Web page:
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British Royal Family

Mechanical Loyalty

 An English nobleman once tried to train a mule to box scientifically with its hind hoofs. The verdict was “Death from very natural causes."

 When the capitalists created a cheap gutter Press they little suspected it would contribute to their undoing. Yet the rags continually, if unconsciously, deal murderous blows at the system they were intended to strengthen.

Just an instance:

 That the Queen rehearses her train-bearers may be good reading, but it scarcely conduces to popular acceptance of her inherent grace. Snapshots of the State horses being inured to cheering, firing, and flag-waving seems calculated to take the gilt off the ginger-bread—or even off the State coach.

 The people should be given to understand that all things royal are spontaneously dignified. Else what price a circus parade?

Running Commentary: A Right Royal Time

A right Royal time

Somebody's mum is 80 this month. She "looks 60” and still sloshes around in the rain in her wellies. Like many grandmas, she will celebrate her birthday surrounded by three or four generations of her family. So what's special?

If our grandma reaches 80, a number of people apart from the family will be pleased. The florists, confectioners, stationers and shops where we buy our flowers, cards and presents will all profit from the occasion. But this is nothing compared with the bonanza they’ll have when the Queen Mother celebrates her 80th birthday.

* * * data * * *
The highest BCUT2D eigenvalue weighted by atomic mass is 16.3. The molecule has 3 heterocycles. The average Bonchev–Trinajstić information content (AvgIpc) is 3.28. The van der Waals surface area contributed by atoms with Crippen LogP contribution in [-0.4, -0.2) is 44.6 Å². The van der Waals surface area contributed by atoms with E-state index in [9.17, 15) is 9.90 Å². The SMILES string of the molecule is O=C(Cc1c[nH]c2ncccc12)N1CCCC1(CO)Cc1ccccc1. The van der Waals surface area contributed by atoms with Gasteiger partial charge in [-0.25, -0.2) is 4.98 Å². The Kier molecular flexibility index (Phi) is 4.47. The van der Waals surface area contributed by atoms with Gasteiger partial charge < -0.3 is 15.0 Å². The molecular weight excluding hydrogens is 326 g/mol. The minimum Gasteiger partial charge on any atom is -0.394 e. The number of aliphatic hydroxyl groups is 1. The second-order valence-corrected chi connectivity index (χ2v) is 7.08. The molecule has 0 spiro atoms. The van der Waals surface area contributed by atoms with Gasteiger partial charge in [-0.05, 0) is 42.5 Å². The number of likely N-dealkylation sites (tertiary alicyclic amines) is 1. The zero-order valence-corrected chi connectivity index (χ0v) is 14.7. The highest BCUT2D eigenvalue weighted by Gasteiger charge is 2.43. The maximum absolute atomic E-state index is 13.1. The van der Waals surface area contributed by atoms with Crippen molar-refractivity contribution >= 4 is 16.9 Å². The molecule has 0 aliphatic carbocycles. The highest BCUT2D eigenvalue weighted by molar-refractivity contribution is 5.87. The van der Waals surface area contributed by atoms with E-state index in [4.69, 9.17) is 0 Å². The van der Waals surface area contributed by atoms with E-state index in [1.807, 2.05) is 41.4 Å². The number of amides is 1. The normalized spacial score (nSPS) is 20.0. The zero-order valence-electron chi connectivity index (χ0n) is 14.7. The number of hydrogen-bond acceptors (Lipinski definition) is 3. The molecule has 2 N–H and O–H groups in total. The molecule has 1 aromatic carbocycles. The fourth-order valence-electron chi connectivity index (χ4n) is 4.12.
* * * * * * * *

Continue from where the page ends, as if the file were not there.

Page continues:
Proper Gander: Monarchy Malarkey

Proper Gander

Prince Charles finds out that he has a grown-up mixed-race son from a forgotten fling pre-Diana. Newly-pregnant Camilla fears that this will disrupt her plans for the Parker-Bowles dynasty. So she buys her new step-son a motorbike with faulty brakes, and after he dies in an accident her unborn child is back closer to being the heir to the throne. This is just one of the daft plot threads crammed into The Windsors, Channel 4’s soapy sitcom featuring caricatures of the royal family, or nearly all of them.

Between the Lines: Windsor Soap

Windsor soap

Dynasty is the name of a tacky American soap opera. Windsor is the name of a curious British dynasty. Of course, in one sense they both serve the same purpose: an escapist show with classy costumes to distract the proles from the woes of life. For socialists, the monarchy really does not matter: it is the class of parasitical loafers which it represents that gets up our noses. Monarchy: The Enchanted Glass (3 December, C4) was an intelligent attempt to get to the root of what the monarchy does. What function does it serve — and whose interests?

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